If you are thinking about applying for a mortgage, this guide will help you understand what the process, what documents are needed and ultimately why a mortgage adviser is good for you!
If you were to lend your friend some money, would you calculate before agreeing, whether they can repay the money back to you, so you are not left out of pocket?
Well this is what mortgage lenders will do. When you ask mortgage lenders for money to buy a property, they will look at your household income (basic salary) and any additional income you have – (Second jobs, bonus’, overtime, commission, benefits, London Weighting to name a few).
But it doesn’t stop there, they will also want to check out your monthly expenditure. Lenders take all your household bills into account, along with any committed expenditure such as loans, credit cards and overdrafts. What is left every month is your disposable income – which you need to pay your mortgage from.
In addition, Mortgage lenders will also conduct a credit check to validate the information you have given them and to analyse your creditworthiness.
When applying for a mortgage, you should start collating the following documents
- Identification (passport or driving license)
- Proof of address (utility bill dated within the last 3 months)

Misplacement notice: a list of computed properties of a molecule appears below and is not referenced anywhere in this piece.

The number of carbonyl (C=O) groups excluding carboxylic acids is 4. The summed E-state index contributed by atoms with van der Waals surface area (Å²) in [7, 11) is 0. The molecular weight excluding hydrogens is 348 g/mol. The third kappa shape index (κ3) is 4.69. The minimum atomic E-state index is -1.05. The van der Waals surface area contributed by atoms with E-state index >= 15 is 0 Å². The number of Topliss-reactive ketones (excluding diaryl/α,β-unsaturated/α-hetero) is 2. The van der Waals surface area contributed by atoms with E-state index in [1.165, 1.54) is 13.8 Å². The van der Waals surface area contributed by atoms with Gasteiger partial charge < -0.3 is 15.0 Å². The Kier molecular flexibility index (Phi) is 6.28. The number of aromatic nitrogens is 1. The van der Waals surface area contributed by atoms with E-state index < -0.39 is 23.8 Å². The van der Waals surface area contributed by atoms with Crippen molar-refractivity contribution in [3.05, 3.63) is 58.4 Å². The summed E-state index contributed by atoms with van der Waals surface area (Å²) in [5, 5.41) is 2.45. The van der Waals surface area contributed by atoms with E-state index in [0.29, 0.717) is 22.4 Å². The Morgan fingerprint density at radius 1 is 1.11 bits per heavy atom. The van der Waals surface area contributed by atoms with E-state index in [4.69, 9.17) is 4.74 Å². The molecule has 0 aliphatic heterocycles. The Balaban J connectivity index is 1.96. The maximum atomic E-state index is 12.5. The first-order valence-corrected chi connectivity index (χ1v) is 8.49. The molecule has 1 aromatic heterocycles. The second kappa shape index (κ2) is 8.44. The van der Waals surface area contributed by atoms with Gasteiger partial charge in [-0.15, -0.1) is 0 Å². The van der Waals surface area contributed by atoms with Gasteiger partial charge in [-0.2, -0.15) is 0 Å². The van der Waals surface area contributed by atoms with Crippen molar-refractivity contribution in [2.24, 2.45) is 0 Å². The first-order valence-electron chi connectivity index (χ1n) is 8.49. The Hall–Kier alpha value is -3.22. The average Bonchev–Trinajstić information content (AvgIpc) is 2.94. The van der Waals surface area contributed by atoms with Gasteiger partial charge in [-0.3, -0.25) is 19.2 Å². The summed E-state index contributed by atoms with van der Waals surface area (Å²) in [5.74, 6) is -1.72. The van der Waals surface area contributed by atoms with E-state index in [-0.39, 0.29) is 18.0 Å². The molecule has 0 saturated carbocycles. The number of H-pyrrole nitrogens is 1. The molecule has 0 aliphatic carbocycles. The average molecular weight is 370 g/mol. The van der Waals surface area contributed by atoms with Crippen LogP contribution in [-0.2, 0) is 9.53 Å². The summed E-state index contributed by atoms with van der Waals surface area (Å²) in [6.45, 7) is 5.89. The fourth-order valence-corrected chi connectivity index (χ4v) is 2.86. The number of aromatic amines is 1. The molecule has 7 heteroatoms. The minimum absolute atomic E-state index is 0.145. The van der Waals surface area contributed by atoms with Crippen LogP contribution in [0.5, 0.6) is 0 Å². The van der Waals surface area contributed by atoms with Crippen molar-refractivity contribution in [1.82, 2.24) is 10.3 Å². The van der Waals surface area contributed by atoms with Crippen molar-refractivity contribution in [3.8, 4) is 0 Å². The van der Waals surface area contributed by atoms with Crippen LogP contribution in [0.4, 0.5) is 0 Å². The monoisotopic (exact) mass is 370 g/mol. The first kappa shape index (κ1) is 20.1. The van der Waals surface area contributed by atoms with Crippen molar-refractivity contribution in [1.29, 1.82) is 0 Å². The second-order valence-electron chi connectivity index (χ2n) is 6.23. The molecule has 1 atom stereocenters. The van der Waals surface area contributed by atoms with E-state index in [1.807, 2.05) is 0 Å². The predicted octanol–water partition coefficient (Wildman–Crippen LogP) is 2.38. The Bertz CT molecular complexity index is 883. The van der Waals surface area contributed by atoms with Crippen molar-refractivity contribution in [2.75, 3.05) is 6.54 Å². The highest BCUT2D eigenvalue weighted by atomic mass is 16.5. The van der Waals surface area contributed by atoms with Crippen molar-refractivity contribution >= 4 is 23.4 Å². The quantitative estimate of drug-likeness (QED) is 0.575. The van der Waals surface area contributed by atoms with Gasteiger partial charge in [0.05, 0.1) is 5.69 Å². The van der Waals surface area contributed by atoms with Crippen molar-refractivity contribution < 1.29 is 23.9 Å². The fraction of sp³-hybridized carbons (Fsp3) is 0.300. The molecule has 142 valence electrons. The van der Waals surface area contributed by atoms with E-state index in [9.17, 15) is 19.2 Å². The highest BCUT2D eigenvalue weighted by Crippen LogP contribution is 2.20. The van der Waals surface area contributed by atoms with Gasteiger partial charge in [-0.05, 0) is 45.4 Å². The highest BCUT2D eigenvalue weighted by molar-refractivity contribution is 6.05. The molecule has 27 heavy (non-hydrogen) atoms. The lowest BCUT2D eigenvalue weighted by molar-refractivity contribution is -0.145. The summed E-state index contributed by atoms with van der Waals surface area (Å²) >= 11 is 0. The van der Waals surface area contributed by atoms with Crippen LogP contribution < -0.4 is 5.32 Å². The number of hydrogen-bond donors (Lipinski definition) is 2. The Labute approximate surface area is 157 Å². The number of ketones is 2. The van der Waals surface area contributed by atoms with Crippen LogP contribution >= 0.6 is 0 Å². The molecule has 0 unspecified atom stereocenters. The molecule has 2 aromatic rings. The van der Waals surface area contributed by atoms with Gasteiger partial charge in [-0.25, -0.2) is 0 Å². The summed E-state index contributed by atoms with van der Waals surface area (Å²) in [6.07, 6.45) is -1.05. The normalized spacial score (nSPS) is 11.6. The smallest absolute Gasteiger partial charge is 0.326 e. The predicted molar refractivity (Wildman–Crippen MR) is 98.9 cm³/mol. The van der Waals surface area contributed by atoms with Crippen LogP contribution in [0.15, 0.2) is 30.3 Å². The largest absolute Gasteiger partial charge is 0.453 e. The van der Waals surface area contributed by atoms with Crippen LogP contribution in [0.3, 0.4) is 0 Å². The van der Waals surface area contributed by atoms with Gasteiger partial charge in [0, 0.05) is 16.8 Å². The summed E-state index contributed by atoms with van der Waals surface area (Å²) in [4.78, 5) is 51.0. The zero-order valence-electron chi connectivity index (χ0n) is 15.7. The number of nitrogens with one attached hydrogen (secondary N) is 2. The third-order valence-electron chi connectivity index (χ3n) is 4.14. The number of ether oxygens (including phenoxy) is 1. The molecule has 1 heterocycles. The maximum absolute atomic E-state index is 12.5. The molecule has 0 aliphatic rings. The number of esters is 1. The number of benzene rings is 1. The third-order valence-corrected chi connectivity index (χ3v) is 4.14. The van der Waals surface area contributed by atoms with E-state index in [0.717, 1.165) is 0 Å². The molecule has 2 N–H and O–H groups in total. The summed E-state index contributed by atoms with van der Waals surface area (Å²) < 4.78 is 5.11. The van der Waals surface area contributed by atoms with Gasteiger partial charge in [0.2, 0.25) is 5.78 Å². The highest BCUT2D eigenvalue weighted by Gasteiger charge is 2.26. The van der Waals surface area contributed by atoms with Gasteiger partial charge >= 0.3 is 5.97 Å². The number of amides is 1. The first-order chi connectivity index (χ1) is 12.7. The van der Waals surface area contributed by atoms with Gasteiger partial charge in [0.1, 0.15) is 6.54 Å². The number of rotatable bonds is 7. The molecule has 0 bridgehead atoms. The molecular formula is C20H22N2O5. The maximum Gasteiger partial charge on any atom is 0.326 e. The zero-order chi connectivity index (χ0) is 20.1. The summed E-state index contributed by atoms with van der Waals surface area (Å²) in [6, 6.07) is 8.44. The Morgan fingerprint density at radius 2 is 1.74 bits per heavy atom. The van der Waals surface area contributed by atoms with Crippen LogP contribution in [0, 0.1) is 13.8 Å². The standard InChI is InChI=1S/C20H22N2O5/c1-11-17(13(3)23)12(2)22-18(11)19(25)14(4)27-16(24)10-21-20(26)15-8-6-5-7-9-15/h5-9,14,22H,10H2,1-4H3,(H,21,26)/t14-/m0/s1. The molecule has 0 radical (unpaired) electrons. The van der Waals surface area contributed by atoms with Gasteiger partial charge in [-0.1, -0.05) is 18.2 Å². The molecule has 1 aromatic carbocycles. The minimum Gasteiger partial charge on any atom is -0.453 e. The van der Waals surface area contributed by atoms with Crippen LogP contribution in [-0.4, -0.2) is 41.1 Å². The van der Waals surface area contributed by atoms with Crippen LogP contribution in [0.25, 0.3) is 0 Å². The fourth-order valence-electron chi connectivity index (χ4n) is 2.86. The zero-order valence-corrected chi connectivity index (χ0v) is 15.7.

- Employed applicants – latest 3 months payslips and P60
- Self Employed applicants – minimum 1 years but preferably 2 years SA302 Tax calculation with corresponding tax year summaries. If you are a limited company, a copy of your accounts for the latest 2 years would be beneficial.
- Bank statements of your current account for 3 to 6 months
- Bank statement to confirm deposit amount if you are purchasing.
These are the standard requirements but more often than not, mortgage lenders may ask for further documentation to access your application.
Most people ask us, why do we need to provide so much information for our application?
The short answer is that getting residential mortgages is within a regulatory industry. Banks have a duty to lend responsibility and by providing your information, they can access whether you can actually afford the mortgage you are applying for. More importantly, whether you can afford it in the future if the interest rates increase.
Every lender will have their own set of rules and criteria and how they access your information. It isn’t a one size fits all approach and it’s best to seek professional advice. We often speak to people who have gone to their own bank to discuss a mortgage. They may get declined, the bank won’t lend to them the amount they need or simply they don’t understand your employment and how you are paid. Also, your own bank may not offer competitive rates compared to others. You may walk away deflated but if you speak to a mortgage adviser, they have access to a comprehensive range of mortgage lenders and are best positioned to place your case successfully that is right for you!